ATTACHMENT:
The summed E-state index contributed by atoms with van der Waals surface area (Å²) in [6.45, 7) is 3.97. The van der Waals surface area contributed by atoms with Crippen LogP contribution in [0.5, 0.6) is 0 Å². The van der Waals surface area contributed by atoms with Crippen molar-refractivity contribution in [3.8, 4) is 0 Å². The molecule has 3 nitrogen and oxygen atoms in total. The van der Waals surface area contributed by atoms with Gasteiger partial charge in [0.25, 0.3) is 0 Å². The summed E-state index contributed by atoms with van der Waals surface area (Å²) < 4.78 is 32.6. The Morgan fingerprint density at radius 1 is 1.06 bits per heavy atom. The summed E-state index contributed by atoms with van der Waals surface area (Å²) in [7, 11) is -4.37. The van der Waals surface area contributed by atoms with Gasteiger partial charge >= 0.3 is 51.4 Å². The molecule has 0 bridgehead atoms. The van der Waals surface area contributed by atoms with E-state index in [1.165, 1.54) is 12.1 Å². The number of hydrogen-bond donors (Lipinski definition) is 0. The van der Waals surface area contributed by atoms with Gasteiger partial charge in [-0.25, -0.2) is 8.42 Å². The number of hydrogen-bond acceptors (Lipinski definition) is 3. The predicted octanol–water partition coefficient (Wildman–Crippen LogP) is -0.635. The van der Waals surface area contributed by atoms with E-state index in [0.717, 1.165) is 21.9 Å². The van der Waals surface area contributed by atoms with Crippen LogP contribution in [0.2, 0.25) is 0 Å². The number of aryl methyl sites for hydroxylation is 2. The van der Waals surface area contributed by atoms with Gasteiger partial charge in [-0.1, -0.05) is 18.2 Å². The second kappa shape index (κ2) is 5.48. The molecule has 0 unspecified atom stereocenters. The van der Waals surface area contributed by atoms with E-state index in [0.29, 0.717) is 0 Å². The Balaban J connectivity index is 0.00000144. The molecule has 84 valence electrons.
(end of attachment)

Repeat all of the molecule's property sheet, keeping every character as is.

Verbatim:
The summed E-state index contributed by atoms with van der Waals surface area (Å²) in [6.45, 7) is 3.97. The van der Waals surface area contributed by atoms with Crippen LogP contribution in [0.5, 0.6) is 0 Å². The van der Waals surface area contributed by atoms with Crippen molar-refractivity contribution in [3.8, 4) is 0 Å². The molecule has 3 nitrogen and oxygen atoms in total. The van der Waals surface area contributed by atoms with Gasteiger partial charge in [0.25, 0.3) is 0 Å². The summed E-state index contributed by atoms with van der Waals surface area (Å²) < 4.78 is 32.6. The Morgan fingerprint density at radius 1 is 1.06 bits per heavy atom. The summed E-state index contributed by atoms with van der Waals surface area (Å²) in [7, 11) is -4.37. The van der Waals surface area contributed by atoms with Gasteiger partial charge >= 0.3 is 51.4 Å². The molecule has 0 bridgehead atoms. The van der Waals surface area contributed by atoms with E-state index in [1.165, 1.54) is 12.1 Å². The number of hydrogen-bond donors (Lipinski definition) is 0. The van der Waals surface area contributed by atoms with Gasteiger partial charge in [-0.25, -0.2) is 8.42 Å². The number of hydrogen-bond acceptors (Lipinski definition) is 3. The predicted octanol–water partition coefficient (Wildman–Crippen LogP) is -0.635. The van der Waals surface area contributed by atoms with E-state index in [0.717, 1.165) is 21.9 Å². The van der Waals surface area contributed by atoms with Crippen LogP contribution in [0.2, 0.25) is 0 Å². The number of aryl methyl sites for hydroxylation is 2. The van der Waals surface area contributed by atoms with Gasteiger partial charge in [-0.1, -0.05) is 18.2 Å². The second kappa shape index (κ2) is 5.48. The molecule has 0 unspecified atom stereocenters. The van der Waals surface area contributed by atoms with E-state index in [0.29, 0.717) is 0 Å². The Balaban J connectivity index is 0.00000144. The molecule has 84 valence electrons.